Composers Datebook®

with host John Birge

Thursday, September 26

Weill's "September Song"

Synopsis

The haunting melody “September Song” by Kurt Weill was first heard by the public on today’s date in the year 1938, , during a trial run in Hartford, Connecticut, of a new musical titled “Knickerbocker Holiday.”

Kurt Weill was 38 at the time and had been in America just three years. In Europe, he had been a successful composer of both concert and stage works, most notably the enormously popular “Three-Penny Opera” from 1928, a collaboration with the Marxist poet and playwright Bertolt Brecht. He had left his native Germany after being warned that he was under danger of imminent arrest by the Gestapo.

In America, Weill set out to establish himself on Broadway, but to remain faithful to the philosophical thrust of his European work. The text for his “Knickerbocker Holiday,” for example, was by Maxwell Anderson, inspired by Washington Irving’s fanciful “Father Knickerbocker’s History of New York.” But in the Anderson-Weill treatment, the historical Dutch Governor Peter Stuyvesant comes off as a proto-Fascist dictator, a comic but pointed reference in the year 1938, when both Hitler and Mussolini were at the height of their power.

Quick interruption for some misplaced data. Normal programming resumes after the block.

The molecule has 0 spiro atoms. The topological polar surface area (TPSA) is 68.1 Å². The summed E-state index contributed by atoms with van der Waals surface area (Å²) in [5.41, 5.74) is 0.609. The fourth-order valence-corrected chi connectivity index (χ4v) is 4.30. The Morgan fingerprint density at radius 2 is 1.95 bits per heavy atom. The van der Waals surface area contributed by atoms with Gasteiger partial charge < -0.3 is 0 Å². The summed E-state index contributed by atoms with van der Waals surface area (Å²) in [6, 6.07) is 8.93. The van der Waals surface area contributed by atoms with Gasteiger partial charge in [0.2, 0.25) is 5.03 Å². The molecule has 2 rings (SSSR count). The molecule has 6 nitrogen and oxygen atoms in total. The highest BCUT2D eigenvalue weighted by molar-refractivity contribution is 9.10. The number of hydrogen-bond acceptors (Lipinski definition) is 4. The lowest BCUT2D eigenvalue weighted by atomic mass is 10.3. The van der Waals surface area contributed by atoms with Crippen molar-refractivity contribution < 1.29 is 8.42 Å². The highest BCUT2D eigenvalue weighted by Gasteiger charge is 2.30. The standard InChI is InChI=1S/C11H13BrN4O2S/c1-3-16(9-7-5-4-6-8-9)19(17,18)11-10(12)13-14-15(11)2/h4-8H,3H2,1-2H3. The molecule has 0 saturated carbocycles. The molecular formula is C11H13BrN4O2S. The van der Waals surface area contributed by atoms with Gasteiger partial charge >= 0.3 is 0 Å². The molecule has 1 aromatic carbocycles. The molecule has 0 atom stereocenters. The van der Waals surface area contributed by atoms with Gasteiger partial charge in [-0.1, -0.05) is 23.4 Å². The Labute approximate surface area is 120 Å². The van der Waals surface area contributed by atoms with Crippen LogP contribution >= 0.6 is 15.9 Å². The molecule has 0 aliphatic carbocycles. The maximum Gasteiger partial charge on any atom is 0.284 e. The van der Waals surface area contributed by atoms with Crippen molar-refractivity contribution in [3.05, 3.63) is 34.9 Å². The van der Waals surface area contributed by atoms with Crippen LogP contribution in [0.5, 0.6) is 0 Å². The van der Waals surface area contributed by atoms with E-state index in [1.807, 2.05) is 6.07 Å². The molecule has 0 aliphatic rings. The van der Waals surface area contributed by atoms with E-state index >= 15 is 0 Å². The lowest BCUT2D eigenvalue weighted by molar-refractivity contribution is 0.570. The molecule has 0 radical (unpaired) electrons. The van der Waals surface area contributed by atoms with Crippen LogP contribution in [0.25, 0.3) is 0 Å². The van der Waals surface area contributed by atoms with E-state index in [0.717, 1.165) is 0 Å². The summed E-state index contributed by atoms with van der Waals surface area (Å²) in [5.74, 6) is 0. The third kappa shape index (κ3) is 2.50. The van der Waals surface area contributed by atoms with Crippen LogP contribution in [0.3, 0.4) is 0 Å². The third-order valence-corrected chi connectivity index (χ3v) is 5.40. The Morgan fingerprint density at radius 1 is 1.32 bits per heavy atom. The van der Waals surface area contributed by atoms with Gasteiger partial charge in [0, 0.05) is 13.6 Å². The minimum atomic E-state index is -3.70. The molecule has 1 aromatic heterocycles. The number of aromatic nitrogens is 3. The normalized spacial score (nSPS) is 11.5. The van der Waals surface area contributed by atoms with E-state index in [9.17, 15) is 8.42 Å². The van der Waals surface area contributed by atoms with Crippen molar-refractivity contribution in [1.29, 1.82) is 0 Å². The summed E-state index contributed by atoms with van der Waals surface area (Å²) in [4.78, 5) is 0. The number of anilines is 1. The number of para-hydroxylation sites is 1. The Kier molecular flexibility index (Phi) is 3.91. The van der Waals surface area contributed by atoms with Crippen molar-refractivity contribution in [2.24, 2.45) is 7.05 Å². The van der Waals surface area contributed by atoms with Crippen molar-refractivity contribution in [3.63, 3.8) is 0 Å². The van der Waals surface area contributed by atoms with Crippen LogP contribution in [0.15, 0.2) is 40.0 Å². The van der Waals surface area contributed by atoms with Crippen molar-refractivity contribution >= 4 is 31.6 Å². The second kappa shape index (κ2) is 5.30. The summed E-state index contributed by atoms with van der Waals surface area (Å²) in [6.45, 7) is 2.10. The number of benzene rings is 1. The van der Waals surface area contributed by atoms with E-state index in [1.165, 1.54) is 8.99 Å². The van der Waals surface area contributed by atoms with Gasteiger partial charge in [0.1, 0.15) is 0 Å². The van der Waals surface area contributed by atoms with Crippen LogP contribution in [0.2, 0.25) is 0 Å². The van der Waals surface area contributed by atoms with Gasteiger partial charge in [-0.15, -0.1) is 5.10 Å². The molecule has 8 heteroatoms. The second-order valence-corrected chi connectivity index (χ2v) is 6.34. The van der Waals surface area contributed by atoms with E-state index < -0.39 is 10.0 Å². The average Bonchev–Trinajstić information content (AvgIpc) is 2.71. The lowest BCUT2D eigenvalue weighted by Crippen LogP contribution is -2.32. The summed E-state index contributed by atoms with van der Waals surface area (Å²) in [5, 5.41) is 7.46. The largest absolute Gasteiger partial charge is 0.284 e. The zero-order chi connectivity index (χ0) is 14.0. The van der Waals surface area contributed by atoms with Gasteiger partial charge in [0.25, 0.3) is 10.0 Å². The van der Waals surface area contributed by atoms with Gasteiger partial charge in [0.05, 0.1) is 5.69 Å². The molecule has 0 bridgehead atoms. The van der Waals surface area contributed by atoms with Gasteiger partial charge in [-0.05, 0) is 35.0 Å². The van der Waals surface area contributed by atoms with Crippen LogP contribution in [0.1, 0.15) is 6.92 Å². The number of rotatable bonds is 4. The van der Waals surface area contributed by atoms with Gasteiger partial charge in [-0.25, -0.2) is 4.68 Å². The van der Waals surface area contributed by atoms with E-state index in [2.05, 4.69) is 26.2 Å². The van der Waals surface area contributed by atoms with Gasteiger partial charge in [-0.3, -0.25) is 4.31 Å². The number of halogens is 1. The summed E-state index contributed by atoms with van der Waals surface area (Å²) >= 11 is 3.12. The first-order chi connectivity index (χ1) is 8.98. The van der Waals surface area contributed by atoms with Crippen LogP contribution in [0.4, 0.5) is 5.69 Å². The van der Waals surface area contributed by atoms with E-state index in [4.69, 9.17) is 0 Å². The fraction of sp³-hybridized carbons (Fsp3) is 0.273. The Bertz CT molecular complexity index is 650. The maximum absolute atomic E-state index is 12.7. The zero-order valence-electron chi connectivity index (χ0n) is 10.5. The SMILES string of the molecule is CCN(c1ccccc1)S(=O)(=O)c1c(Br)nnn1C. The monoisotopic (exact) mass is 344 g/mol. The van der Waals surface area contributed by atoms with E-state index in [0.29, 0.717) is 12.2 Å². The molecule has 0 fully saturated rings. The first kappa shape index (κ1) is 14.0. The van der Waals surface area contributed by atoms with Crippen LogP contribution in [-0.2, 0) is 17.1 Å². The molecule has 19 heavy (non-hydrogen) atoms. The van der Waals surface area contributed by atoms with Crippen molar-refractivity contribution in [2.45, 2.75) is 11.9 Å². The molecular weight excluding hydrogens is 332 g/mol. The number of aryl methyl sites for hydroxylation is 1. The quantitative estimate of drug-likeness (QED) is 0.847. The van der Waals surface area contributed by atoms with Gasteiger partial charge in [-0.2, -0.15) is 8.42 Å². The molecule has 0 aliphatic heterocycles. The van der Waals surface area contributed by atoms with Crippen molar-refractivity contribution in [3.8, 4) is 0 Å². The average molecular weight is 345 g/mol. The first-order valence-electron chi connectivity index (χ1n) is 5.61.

Until his untimely death in 1950, for his Broadway musicals Weill continued to set serious subjects — ranging from psychoanalysis to South African apartheid — in a distinctive yet accessible style.

Music Played in Today's Program

Kurt Weill (1900-1950) September Song (arr. Morton Gould) Hollywood Bowl Orchestra; John Mauceri, cond. Philips 446 404

Additional Information

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